We recently launched a series of nutritional status calculators that will help you determine how much of a particular nutrient you might need to reach optimal status. But before we get to that, let’s talk about National Nutrition Month. All of our blogs in March will in some way celebrate how nutrition impacts your health and lifestyle — no matter what your age is.
What is National Nutrition Month?
National Nutrition Month is an annual campaign created by the Academy of Nutrition & Dietetics. During the month of March, everyone is invited to learn about making informed food choices and developing healthful eating and physical activity habits.
This year the focus is “Personalizing Your Plate.” There is no one-size-fits-all approach to nutrition and health — and we at OmegaQuant agree! We are all unique with different bodies, goals, backgrounds and tastes, which is why it is important to tailor a healthful eating plan that is as special as you are.
Equally important is making sure your diet is delivering the nutrition you need. But first, let’s review the Academy of Nutrition & Dietetics’ top suggestions for healthy eating and personalizing your plate.
20 Health Tips for Personalizing Your Plate
The Academy of Nutrition & Dietetics believes there are simple tips that will lead to better habits and good nutrition. Some are relatively obvious (check out #1), while others may come as a surprise (check out #17).
- Eat Breakfast
Start your day with a healthy breakfast that includes lean protein, whole grains, fruits and vegetables. Try making a breakfast burrito with scrambled eggs, low-fat cheese, salsa and a whole wheat tortilla or a parfait with low-fat plain yogurt, fruit and whole grain cereal.
- Make Half Your Plate Fruits and Vegetables
Fruits and veggies add color, flavor and texture plus vitamins, minerals and dietary fiber to your plate. Make 2 cups of fruit and 2 1⁄2 cups of vegetables your daily goal. Experiment with different types, including fresh, frozen and canned.
- Watch Portion Sizes
Use half your plate for fruits and vegetables and the other half for grains and lean protein foods. Complete the meal with a serving of fat-free or low-fat milk or yogurt. Measuring cups may also help you compare your portions to the recommended serving size.
- Be Active
Regular physical activity has many health benefits. Start by doing what exercise you can. Children and teens should get 60 or more minutes of physical activity per day, and adults at least two hours and 30 minutes per week. You don’t have to hit the gym – take a walk after dinner or put on music and dance at home.
- Get to Know Food Labels
Reading the Nutrition Facts panel can help you choose foods and drinks to meet your nutrient needs.
- Fix Healthy Snacks
Healthy snacks can sustain your energy levels between meals, especially when they include a combination of foods. Choose from two or more of the MyPlate food groups: grains, fruits, vegetables, dairy, and protein. Try raw veggies with low-fat cottage cheese or hummus, or a tablespoon of nut or seed butter with an apple or banana.
- Consult an RDN
Whether you want to lose weight, lower your health-risks or manage a chronic disease, consult the experts! Registered dietitian nutritionists can help you by providing sound, easy-to-follow personalized nutrition advice.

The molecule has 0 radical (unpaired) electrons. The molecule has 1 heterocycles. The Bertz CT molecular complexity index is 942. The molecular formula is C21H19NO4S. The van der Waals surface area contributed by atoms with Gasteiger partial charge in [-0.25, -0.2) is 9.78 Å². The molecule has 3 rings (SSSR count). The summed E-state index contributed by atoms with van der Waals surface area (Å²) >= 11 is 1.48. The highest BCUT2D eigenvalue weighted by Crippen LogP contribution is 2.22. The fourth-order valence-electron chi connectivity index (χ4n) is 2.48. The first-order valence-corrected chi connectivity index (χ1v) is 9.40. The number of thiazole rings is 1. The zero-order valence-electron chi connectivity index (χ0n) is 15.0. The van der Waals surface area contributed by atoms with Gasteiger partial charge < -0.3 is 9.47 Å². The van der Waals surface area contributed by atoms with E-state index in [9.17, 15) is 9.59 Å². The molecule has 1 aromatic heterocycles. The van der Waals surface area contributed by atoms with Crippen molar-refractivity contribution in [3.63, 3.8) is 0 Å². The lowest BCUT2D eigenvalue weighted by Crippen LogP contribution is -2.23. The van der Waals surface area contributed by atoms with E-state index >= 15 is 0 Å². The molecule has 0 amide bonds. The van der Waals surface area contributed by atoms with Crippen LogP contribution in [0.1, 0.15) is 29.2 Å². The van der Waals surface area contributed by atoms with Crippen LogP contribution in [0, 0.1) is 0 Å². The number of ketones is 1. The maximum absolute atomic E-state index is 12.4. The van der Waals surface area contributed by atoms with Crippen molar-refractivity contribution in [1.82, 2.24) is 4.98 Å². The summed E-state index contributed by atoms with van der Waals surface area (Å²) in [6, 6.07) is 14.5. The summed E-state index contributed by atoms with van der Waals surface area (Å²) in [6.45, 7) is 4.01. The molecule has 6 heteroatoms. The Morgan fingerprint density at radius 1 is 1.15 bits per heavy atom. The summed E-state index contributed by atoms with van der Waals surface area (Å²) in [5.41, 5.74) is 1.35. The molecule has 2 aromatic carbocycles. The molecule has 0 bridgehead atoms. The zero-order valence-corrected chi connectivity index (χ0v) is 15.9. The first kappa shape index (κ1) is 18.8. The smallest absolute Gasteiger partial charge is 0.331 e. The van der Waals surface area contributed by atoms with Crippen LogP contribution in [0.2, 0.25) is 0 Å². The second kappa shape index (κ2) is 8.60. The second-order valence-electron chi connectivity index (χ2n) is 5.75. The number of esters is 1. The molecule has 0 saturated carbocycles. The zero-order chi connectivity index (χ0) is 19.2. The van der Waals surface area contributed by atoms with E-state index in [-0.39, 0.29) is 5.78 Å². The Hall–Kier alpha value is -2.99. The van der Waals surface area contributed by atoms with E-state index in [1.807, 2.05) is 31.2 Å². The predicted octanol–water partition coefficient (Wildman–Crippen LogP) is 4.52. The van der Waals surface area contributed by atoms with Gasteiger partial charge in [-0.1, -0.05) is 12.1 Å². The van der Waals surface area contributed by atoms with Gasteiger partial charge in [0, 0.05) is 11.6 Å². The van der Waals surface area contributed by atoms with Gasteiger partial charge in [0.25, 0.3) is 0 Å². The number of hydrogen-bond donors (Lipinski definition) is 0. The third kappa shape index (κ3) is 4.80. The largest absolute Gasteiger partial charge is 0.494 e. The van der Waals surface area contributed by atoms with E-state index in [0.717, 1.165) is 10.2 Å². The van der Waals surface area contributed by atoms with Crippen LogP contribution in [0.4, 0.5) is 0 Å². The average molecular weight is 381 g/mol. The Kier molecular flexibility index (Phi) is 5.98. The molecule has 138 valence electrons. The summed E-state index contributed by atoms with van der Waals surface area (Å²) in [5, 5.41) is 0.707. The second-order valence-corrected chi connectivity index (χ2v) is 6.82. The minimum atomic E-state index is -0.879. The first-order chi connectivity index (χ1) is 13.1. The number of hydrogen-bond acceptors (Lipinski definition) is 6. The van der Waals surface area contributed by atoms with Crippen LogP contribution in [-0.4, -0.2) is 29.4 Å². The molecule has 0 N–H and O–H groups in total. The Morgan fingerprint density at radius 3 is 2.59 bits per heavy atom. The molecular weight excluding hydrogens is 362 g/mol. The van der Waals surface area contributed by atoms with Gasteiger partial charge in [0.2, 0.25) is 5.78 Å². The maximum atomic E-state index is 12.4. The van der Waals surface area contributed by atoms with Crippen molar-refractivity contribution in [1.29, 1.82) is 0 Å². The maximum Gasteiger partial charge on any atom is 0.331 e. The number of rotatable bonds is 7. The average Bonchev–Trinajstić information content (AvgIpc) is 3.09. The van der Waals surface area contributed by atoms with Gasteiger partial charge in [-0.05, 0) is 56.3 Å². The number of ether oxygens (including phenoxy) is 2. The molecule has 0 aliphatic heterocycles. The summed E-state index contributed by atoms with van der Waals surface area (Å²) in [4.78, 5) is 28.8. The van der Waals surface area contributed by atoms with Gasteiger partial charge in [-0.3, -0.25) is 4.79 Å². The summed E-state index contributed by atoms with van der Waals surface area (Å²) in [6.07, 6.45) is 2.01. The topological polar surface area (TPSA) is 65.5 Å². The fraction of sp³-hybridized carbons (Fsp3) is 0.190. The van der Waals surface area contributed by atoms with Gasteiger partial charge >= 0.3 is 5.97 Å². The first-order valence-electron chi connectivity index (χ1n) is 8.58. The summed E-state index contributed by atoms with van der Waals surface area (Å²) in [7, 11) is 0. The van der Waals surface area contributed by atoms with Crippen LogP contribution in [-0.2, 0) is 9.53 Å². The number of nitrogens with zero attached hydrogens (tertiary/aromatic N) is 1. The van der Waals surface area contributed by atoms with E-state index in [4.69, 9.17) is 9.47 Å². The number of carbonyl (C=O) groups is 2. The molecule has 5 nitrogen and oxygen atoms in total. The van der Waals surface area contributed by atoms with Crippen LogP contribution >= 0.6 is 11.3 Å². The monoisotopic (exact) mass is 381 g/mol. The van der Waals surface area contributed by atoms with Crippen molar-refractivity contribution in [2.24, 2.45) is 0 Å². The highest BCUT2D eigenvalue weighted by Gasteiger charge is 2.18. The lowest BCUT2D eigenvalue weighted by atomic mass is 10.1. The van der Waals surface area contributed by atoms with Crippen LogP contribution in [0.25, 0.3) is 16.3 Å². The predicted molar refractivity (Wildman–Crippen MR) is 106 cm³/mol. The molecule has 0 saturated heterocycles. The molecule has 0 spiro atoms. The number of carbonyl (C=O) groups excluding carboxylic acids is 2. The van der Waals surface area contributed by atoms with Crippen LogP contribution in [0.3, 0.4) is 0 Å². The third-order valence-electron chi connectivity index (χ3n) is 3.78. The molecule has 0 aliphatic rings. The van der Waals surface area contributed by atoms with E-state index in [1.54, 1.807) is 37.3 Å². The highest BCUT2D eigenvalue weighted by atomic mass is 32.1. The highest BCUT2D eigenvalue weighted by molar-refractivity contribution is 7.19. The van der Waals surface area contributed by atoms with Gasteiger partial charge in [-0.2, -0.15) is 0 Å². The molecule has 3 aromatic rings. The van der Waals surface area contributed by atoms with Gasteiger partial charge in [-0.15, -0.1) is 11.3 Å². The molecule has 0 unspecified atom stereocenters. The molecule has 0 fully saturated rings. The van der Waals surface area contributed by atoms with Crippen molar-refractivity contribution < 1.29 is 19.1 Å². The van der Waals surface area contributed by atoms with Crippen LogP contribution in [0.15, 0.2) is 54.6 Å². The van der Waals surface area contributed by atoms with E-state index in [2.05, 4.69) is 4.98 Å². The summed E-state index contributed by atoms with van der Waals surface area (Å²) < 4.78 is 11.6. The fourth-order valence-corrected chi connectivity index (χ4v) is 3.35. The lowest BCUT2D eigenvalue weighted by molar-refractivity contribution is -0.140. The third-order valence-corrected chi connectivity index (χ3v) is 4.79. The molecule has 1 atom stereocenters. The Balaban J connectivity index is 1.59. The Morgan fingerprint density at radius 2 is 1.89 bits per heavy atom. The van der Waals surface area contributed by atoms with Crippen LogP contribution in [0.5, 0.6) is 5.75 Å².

- Follow Food Safety Guidelines
Reduce your chances of getting sick with proper food safety. This includes: regular hand washing, separating raw foods from ready-to-eat foods, cooking foods to the appropriate internal temperature, and refrigerating food promptly. Learn more about home food safety at www.homefoodsafety.org.
- Drink More Water
Quench your thirst with water instead of drinks with added sugars. Stay hydrated and drink plenty of water, especially if you are active, an older adult or live or work in hot conditions.
- Get Cooking
Preparing foods at home can be healthy, rewarding and cost-effective. Master some kitchen basics, like dicing onions or cooking dried beans.
- Order Out without Ditching Goals
You can eat out and stick to your healthy eating plan! The key is to plan ahead, ask questions and choose foods carefully. Compare nutrition information, if available, and look for healthier options that are grilled, baked, broiled or steamed.
- Enact Family Mealtime
Plan to eat as a family at least a few times each week. Set a regular mealtime. Turn off the
TV, phones and other electronic devices to encourage mealtime talk. Get kids involved in meal planning and cooking and use this time to teach them about good nutrition.
- Banish Brown Bag Boredom
Whether it’s for work or school, prevent brown bag boredom with easy-to-make, healthy lunch ideas. Try a whole-wheat pita pocket with veggies and hummus or a low sodium vegetable soup with whole grain crackers or a salad of mixed greens with low-fat dressing and a hard-boiled egg.
- Reduce Added Sugars
Foods and drinks with added sugars can contribute empty calories and little or no nutrition. Review the new and improved Nutrition Facts Label or ingredients list to identify sources of added sugars.
- Eat Seafood Twice a Week
Seafood – fish and shellfish – contains a range of nutrients including healthy omega-3 fats. Salmon, trout, oysters and sardines are higher in omega-3s and lower in mercury.
- Explore New Foods and Flavors
Add more nutrition and eating pleasure by expanding your range of food choices. When shopping, make a point of selecting a fruit, vegetable or whole grain that’s new to you or your family.
- Experiment with Plant-Based Meals
Expand variety in your menus with budget-friendly meatless meals. Many recipes that
use meat and poultry can be made without. Vegetables, beans, and lentils are all great substitutes. Try including one meatless meal per week to start.
- Make an Effort to Reduce Food Waste
Check out what foods you have on hand before stocking up at the grocery store. Plan meals based on leftovers and only buy perishable foods you will use or freeze within a couple of days. Managing these food resources at home can help save nutrients and money.